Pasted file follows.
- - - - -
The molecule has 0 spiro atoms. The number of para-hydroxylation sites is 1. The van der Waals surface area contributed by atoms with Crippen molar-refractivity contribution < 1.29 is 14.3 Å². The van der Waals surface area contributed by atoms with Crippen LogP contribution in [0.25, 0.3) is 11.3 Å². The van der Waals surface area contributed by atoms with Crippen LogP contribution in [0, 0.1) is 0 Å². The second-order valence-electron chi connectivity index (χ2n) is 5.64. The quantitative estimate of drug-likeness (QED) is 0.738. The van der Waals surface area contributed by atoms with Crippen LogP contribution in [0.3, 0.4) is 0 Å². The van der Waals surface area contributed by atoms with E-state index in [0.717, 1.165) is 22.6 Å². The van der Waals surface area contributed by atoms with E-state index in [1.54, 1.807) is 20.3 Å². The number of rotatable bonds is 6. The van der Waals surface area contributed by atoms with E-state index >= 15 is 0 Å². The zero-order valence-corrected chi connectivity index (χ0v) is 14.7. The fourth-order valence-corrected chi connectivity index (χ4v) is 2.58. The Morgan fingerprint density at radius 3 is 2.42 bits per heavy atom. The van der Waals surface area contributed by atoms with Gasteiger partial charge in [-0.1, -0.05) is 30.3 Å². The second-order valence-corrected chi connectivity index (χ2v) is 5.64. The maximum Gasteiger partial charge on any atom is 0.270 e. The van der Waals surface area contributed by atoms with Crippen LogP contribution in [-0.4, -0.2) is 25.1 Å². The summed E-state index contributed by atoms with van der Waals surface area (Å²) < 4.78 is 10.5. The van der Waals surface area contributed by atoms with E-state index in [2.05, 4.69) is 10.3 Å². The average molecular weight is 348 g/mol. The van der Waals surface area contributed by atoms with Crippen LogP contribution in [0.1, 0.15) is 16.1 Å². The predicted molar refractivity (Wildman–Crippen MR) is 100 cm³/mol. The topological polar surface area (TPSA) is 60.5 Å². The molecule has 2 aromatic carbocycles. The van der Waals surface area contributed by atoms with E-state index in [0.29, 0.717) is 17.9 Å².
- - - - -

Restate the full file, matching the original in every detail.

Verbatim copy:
The molecule has 0 spiro atoms. The number of para-hydroxylation sites is 1. The van der Waals surface area contributed by atoms with Crippen molar-refractivity contribution < 1.29 is 14.3 Å². The van der Waals surface area contributed by atoms with Crippen LogP contribution in [0.25, 0.3) is 11.3 Å². The van der Waals surface area contributed by atoms with Crippen LogP contribution in [0, 0.1) is 0 Å². The second-order valence-electron chi connectivity index (χ2n) is 5.64. The quantitative estimate of drug-likeness (QED) is 0.738. The van der Waals surface area contributed by atoms with Crippen LogP contribution in [0.3, 0.4) is 0 Å². The van der Waals surface area contributed by atoms with E-state index in [0.717, 1.165) is 22.6 Å². The van der Waals surface area contributed by atoms with E-state index in [1.54, 1.807) is 20.3 Å². The number of rotatable bonds is 6. The van der Waals surface area contributed by atoms with E-state index >= 15 is 0 Å². The zero-order valence-corrected chi connectivity index (χ0v) is 14.7. The fourth-order valence-corrected chi connectivity index (χ4v) is 2.58. The Morgan fingerprint density at radius 3 is 2.42 bits per heavy atom. The van der Waals surface area contributed by atoms with Gasteiger partial charge in [-0.1, -0.05) is 30.3 Å². The second-order valence-corrected chi connectivity index (χ2v) is 5.64. The maximum Gasteiger partial charge on any atom is 0.270 e. The van der Waals surface area contributed by atoms with Crippen LogP contribution in [-0.4, -0.2) is 25.1 Å². The summed E-state index contributed by atoms with van der Waals surface area (Å²) < 4.78 is 10.5. The van der Waals surface area contributed by atoms with E-state index in [2.05, 4.69) is 10.3 Å². The average molecular weight is 348 g/mol. The van der Waals surface area contributed by atoms with Crippen LogP contribution in [0.1, 0.15) is 16.1 Å². The predicted molar refractivity (Wildman–Crippen MR) is 100 cm³/mol. The topological polar surface area (TPSA) is 60.5 Å². The molecule has 2 aromatic carbocycles. The van der Waals surface area contributed by atoms with E-state index in [0.29, 0.717) is 17.9 Å².